Wednesday, April 13, 2011

CLAY.....Can You Dig It?


Here is part one of what will be three videos explaining how I prospect, prepare and test found clays.
This part is about digging and preparing. The next video will be about testing and the third will be firing. I haven't finished the second and third videos yet but should have them in the next two weeks.

PART ONE
A couple of things I did not mention in the video: 1..Finding a cut or trench in the surface allows you to examine the strata and more easily identify veins of clay. This site has about 18" of sand on top of the clay and the clay layer, being buried that deep, had very little organic material to deal with.
2....Drying the dug clay completely before mixing with water makes mixing a lot easier. Dry clay "slakes"  (absorbs water and breaks down to a slip almost effortlessly). Damp or wet clay won't readily absorb water and is harder to make into slip without more work on your part.. WORK is a four letter word, let natural forces do it for you.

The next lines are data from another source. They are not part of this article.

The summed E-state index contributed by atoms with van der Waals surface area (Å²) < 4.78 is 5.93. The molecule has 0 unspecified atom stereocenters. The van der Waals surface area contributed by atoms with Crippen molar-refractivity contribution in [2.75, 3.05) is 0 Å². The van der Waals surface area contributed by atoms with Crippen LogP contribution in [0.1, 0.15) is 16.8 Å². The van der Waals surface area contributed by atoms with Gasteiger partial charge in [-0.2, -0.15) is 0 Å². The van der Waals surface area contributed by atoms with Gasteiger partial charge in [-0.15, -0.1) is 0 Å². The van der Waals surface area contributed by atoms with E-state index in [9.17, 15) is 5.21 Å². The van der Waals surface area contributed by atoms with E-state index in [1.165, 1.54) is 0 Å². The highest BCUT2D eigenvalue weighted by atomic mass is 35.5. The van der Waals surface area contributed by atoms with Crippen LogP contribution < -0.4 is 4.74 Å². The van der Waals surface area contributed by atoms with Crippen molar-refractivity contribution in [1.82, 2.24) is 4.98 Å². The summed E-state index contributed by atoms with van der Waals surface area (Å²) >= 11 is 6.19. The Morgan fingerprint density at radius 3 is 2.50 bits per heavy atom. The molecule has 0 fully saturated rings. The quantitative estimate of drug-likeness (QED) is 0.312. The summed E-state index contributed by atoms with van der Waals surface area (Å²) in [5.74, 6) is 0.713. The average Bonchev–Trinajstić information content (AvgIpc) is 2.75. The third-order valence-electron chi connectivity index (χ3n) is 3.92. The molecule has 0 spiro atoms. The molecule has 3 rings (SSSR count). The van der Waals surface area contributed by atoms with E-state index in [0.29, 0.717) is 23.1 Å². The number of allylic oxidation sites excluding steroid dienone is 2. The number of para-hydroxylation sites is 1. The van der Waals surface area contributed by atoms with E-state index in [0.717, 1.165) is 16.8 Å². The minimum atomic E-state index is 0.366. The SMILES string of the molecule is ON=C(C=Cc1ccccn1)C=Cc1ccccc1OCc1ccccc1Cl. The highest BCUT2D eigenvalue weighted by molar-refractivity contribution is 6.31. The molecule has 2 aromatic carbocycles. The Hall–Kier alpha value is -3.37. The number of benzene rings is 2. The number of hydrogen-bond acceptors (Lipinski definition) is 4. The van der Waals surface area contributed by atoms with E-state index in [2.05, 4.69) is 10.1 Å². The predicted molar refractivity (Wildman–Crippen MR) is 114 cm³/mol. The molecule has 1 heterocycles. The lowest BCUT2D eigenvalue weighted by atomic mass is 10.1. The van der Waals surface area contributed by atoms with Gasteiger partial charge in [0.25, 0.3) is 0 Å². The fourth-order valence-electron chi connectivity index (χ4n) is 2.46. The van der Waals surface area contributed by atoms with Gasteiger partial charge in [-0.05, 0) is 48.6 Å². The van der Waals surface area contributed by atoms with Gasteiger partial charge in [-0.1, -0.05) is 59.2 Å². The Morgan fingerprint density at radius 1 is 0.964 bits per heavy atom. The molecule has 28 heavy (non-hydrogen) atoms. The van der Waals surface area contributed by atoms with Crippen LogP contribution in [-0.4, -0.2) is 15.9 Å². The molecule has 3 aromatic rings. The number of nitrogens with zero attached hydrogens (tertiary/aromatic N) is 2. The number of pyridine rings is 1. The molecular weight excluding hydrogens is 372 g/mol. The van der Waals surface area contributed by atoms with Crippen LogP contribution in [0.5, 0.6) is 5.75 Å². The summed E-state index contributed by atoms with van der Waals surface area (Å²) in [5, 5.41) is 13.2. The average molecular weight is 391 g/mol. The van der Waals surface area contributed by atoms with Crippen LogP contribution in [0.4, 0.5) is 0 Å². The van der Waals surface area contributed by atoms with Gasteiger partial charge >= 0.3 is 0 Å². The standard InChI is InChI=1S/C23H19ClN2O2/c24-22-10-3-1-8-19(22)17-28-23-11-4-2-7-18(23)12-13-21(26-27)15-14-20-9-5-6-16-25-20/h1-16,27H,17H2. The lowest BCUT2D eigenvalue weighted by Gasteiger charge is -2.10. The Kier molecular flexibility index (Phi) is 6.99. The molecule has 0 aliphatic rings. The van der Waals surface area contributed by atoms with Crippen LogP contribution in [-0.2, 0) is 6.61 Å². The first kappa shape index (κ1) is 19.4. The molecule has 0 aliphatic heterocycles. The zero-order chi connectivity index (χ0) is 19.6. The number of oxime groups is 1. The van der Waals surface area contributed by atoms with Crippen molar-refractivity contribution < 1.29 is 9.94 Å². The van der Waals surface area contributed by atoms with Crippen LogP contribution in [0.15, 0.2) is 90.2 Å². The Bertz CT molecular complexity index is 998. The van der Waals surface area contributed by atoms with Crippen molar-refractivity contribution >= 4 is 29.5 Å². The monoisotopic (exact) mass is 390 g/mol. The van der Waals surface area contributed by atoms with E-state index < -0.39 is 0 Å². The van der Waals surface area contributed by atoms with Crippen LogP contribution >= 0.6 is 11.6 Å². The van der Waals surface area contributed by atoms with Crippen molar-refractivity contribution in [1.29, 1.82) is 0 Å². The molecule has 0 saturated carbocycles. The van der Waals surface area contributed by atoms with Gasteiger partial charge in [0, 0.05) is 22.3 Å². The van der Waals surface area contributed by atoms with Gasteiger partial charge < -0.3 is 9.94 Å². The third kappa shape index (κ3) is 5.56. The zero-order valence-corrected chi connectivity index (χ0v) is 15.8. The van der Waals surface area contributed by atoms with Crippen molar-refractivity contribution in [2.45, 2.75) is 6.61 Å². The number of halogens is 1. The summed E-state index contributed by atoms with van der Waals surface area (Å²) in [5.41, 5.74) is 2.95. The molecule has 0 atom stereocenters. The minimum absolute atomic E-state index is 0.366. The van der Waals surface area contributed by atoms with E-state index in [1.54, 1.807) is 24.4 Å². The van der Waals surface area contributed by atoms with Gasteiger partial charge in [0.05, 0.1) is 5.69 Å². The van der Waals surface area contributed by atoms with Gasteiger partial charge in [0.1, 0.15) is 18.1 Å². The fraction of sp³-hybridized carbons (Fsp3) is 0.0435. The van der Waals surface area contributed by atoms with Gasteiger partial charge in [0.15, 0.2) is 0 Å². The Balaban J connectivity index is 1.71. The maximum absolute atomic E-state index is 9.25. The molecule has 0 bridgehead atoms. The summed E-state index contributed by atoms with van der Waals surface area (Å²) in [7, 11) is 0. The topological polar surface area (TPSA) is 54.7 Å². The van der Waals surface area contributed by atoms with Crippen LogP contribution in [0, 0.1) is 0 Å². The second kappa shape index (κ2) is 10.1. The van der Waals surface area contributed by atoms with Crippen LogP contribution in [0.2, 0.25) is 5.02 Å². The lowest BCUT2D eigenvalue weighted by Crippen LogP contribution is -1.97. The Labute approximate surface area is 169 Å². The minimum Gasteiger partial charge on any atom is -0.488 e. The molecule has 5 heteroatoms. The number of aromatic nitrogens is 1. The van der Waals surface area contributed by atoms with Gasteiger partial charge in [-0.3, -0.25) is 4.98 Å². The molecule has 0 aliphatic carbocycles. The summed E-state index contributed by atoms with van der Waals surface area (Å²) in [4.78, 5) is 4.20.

PART TWO

PART THREE

5 comments:

Teri Goode said...

Love your site! Thanks!!

Wildmud said...

Thank You Teri

Gary said...

Your native clay looks much like the greasy yellow clay I dig. Does it fire out to a pinkish color in electric? I've used it in my groundhog kiln for years. It fires out a nice chocolate brown to purple at cone 11. I cover with white slip and use it in raku, too. I've enjoyed your videos! Thanks for posting them.

Wildmud said...

Hi Gary. Good to hear from you. This clay fires to a salmon/tan color at cone 6 at about 12% shrinkage usually. I dig a purpleish earthenware and mix the two for a nice dark rusty color. I also dig a slip clay that fires a bit like Albany Slip when mixed with wood ash. I dig it from a shallow pond that's JUST FULL OF COTTONMOUTH WATER MOCCASINS so I only wade out in there in the winter.

T. Walton said...

What is that piece of fabric? It's not leather. What is it?